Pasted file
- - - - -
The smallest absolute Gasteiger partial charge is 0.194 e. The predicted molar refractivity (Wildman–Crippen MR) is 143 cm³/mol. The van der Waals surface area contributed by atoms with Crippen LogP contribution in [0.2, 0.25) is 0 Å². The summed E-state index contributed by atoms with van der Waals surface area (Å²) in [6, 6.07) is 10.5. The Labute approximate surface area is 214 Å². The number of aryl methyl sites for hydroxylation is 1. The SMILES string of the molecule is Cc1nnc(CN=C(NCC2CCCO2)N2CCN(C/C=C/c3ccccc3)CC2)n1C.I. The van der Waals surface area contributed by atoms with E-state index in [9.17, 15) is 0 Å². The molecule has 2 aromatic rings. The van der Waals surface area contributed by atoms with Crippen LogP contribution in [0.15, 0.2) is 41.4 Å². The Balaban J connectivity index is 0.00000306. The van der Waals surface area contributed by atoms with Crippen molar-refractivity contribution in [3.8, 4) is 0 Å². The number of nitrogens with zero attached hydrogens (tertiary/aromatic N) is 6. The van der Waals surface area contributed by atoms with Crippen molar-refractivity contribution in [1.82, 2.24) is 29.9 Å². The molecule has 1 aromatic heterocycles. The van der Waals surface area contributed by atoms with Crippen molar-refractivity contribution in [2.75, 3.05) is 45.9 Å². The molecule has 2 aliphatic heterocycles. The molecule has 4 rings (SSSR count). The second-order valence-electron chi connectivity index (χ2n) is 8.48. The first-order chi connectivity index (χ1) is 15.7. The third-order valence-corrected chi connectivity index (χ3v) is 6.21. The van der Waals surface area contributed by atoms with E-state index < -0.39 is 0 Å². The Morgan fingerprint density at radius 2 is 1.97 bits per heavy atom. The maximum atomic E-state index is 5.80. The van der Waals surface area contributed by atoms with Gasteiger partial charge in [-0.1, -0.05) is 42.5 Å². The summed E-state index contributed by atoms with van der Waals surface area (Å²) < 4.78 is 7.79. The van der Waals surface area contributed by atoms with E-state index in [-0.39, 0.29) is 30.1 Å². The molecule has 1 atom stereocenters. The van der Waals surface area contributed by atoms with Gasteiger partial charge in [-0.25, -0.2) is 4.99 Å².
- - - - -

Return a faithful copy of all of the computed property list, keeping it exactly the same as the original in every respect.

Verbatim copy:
The smallest absolute Gasteiger partial charge is 0.194 e. The predicted molar refractivity (Wildman–Crippen MR) is 143 cm³/mol. The van der Waals surface area contributed by atoms with Crippen LogP contribution in [0.2, 0.25) is 0 Å². The summed E-state index contributed by atoms with van der Waals surface area (Å²) in [6, 6.07) is 10.5. The Labute approximate surface area is 214 Å². The number of aryl methyl sites for hydroxylation is 1. The SMILES string of the molecule is Cc1nnc(CN=C(NCC2CCCO2)N2CCN(C/C=C/c3ccccc3)CC2)n1C.I. The van der Waals surface area contributed by atoms with E-state index in [9.17, 15) is 0 Å². The molecule has 2 aromatic rings. The van der Waals surface area contributed by atoms with Crippen LogP contribution in [0.15, 0.2) is 41.4 Å². The Balaban J connectivity index is 0.00000306. The van der Waals surface area contributed by atoms with Crippen molar-refractivity contribution in [3.8, 4) is 0 Å². The number of nitrogens with zero attached hydrogens (tertiary/aromatic N) is 6. The van der Waals surface area contributed by atoms with Crippen molar-refractivity contribution in [1.82, 2.24) is 29.9 Å². The molecule has 1 aromatic heterocycles. The van der Waals surface area contributed by atoms with Crippen molar-refractivity contribution in [2.75, 3.05) is 45.9 Å². The molecule has 2 aliphatic heterocycles. The molecule has 4 rings (SSSR count). The second-order valence-electron chi connectivity index (χ2n) is 8.48. The first-order chi connectivity index (χ1) is 15.7. The third-order valence-corrected chi connectivity index (χ3v) is 6.21. The van der Waals surface area contributed by atoms with E-state index < -0.39 is 0 Å². The Morgan fingerprint density at radius 2 is 1.97 bits per heavy atom. The maximum atomic E-state index is 5.80. The van der Waals surface area contributed by atoms with Gasteiger partial charge in [-0.1, -0.05) is 42.5 Å². The summed E-state index contributed by atoms with van der Waals surface area (Å²) < 4.78 is 7.79. The van der Waals surface area contributed by atoms with E-state index in [-0.39, 0.29) is 30.1 Å². The molecule has 1 atom stereocenters. The van der Waals surface area contributed by atoms with Gasteiger partial charge in [-0.25, -0.2) is 4.99 Å².